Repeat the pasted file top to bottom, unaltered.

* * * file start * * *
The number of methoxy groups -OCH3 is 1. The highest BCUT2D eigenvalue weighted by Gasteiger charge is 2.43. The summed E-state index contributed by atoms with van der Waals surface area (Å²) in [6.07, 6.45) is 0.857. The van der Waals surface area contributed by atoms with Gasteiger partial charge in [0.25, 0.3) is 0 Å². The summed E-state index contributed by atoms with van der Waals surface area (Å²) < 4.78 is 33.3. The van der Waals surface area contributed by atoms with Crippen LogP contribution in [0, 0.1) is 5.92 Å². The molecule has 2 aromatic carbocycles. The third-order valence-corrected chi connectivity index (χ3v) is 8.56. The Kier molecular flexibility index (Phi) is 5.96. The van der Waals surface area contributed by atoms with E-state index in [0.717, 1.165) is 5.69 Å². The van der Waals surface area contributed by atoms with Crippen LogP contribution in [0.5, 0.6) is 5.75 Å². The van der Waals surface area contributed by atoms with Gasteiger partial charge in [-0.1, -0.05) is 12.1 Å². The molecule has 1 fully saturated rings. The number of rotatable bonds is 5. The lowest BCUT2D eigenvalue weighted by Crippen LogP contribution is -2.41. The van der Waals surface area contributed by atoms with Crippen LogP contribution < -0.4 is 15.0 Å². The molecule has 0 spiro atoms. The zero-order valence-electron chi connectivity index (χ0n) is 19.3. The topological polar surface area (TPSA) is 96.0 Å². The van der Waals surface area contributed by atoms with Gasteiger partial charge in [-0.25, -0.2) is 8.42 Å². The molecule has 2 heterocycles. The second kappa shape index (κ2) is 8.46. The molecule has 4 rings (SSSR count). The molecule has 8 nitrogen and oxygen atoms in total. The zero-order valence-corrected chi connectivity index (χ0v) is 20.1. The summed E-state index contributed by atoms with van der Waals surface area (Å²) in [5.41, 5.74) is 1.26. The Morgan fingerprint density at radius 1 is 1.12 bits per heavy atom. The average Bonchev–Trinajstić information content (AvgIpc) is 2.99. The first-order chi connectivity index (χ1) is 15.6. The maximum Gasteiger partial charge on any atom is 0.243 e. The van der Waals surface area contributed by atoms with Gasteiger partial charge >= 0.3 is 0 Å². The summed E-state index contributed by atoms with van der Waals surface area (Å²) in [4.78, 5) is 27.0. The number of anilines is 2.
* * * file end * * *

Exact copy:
The number of methoxy groups -OCH3 is 1. The highest BCUT2D eigenvalue weighted by Gasteiger charge is 2.43. The summed E-state index contributed by atoms with van der Waals surface area (Å²) in [6.07, 6.45) is 0.857. The van der Waals surface area contributed by atoms with Gasteiger partial charge in [0.25, 0.3) is 0 Å². The summed E-state index contributed by atoms with van der Waals surface area (Å²) < 4.78 is 33.3. The van der Waals surface area contributed by atoms with Crippen LogP contribution in [0, 0.1) is 5.92 Å². The molecule has 2 aromatic carbocycles. The third-order valence-corrected chi connectivity index (χ3v) is 8.56. The Kier molecular flexibility index (Phi) is 5.96. The van der Waals surface area contributed by atoms with E-state index in [0.717, 1.165) is 5.69 Å². The van der Waals surface area contributed by atoms with Crippen LogP contribution in [0.5, 0.6) is 5.75 Å². The van der Waals surface area contributed by atoms with Gasteiger partial charge in [-0.1, -0.05) is 12.1 Å². The molecule has 1 fully saturated rings. The number of rotatable bonds is 5. The lowest BCUT2D eigenvalue weighted by Crippen LogP contribution is -2.41. The van der Waals surface area contributed by atoms with Crippen LogP contribution < -0.4 is 15.0 Å². The molecule has 0 spiro atoms. The zero-order valence-electron chi connectivity index (χ0n) is 19.3. The topological polar surface area (TPSA) is 96.0 Å². The van der Waals surface area contributed by atoms with Gasteiger partial charge in [-0.25, -0.2) is 8.42 Å². The molecule has 2 heterocycles. The second kappa shape index (κ2) is 8.46. The molecule has 4 rings (SSSR count). The molecule has 8 nitrogen and oxygen atoms in total. The zero-order valence-corrected chi connectivity index (χ0v) is 20.1. The summed E-state index contributed by atoms with van der Waals surface area (Å²) in [5.41, 5.74) is 1.26. The Morgan fingerprint density at radius 1 is 1.12 bits per heavy atom. The average Bonchev–Trinajstić information content (AvgIpc) is 2.99. The first-order chi connectivity index (χ1) is 15.6. The maximum Gasteiger partial charge on any atom is 0.243 e. The van der Waals surface area contributed by atoms with Gasteiger partial charge >= 0.3 is 0 Å². The summed E-state index contributed by atoms with van der Waals surface area (Å²) in [4.78, 5) is 27.0. The number of anilines is 2.